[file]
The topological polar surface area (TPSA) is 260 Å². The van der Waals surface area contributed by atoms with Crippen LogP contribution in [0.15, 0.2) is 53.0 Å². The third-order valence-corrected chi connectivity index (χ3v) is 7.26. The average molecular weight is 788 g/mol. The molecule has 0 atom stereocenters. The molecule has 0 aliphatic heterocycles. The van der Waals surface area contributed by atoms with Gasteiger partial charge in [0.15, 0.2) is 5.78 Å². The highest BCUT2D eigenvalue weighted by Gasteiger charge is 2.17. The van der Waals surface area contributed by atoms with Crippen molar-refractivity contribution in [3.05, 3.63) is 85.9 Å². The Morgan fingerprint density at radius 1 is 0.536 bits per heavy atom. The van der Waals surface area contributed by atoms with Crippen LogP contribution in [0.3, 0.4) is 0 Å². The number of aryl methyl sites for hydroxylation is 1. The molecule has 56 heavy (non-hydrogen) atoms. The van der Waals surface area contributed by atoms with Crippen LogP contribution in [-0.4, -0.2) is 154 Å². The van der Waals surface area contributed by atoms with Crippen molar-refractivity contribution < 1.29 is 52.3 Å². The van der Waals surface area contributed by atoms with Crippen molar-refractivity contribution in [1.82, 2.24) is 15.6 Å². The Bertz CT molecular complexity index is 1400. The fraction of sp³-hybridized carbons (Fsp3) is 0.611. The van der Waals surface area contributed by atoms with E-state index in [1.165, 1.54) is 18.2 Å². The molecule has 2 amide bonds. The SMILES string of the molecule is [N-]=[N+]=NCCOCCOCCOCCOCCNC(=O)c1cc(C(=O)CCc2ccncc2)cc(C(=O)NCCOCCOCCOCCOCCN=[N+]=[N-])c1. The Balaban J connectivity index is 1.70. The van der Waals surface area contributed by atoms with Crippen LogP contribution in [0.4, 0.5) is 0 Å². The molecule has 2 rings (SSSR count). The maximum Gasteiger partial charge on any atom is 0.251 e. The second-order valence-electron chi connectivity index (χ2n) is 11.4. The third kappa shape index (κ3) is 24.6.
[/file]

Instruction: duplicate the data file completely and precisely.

The topological polar surface area (TPSA) is 260 Å². The van der Waals surface area contributed by atoms with Crippen LogP contribution in [0.15, 0.2) is 53.0 Å². The third-order valence-corrected chi connectivity index (χ3v) is 7.26. The average molecular weight is 788 g/mol. The molecule has 0 atom stereocenters. The molecule has 0 aliphatic heterocycles. The van der Waals surface area contributed by atoms with Gasteiger partial charge in [0.15, 0.2) is 5.78 Å². The highest BCUT2D eigenvalue weighted by Gasteiger charge is 2.17. The van der Waals surface area contributed by atoms with Crippen molar-refractivity contribution in [3.05, 3.63) is 85.9 Å². The Morgan fingerprint density at radius 1 is 0.536 bits per heavy atom. The van der Waals surface area contributed by atoms with Crippen LogP contribution in [0.3, 0.4) is 0 Å². The number of aryl methyl sites for hydroxylation is 1. The molecule has 56 heavy (non-hydrogen) atoms. The van der Waals surface area contributed by atoms with Crippen LogP contribution in [-0.4, -0.2) is 154 Å². The van der Waals surface area contributed by atoms with Crippen molar-refractivity contribution < 1.29 is 52.3 Å². The van der Waals surface area contributed by atoms with Crippen molar-refractivity contribution in [1.82, 2.24) is 15.6 Å². The Bertz CT molecular complexity index is 1400. The fraction of sp³-hybridized carbons (Fsp3) is 0.611. The van der Waals surface area contributed by atoms with E-state index in [1.165, 1.54) is 18.2 Å². The molecule has 2 amide bonds. The SMILES string of the molecule is [N-]=[N+]=NCCOCCOCCOCCOCCNC(=O)c1cc(C(=O)CCc2ccncc2)cc(C(=O)NCCOCCOCCOCCOCCN=[N+]=[N-])c1. The Balaban J connectivity index is 1.70. The van der Waals surface area contributed by atoms with Crippen LogP contribution in [0.4, 0.5) is 0 Å². The molecule has 2 rings (SSSR count). The maximum Gasteiger partial charge on any atom is 0.251 e. The second-order valence-electron chi connectivity index (χ2n) is 11.4. The third kappa shape index (κ3) is 24.6.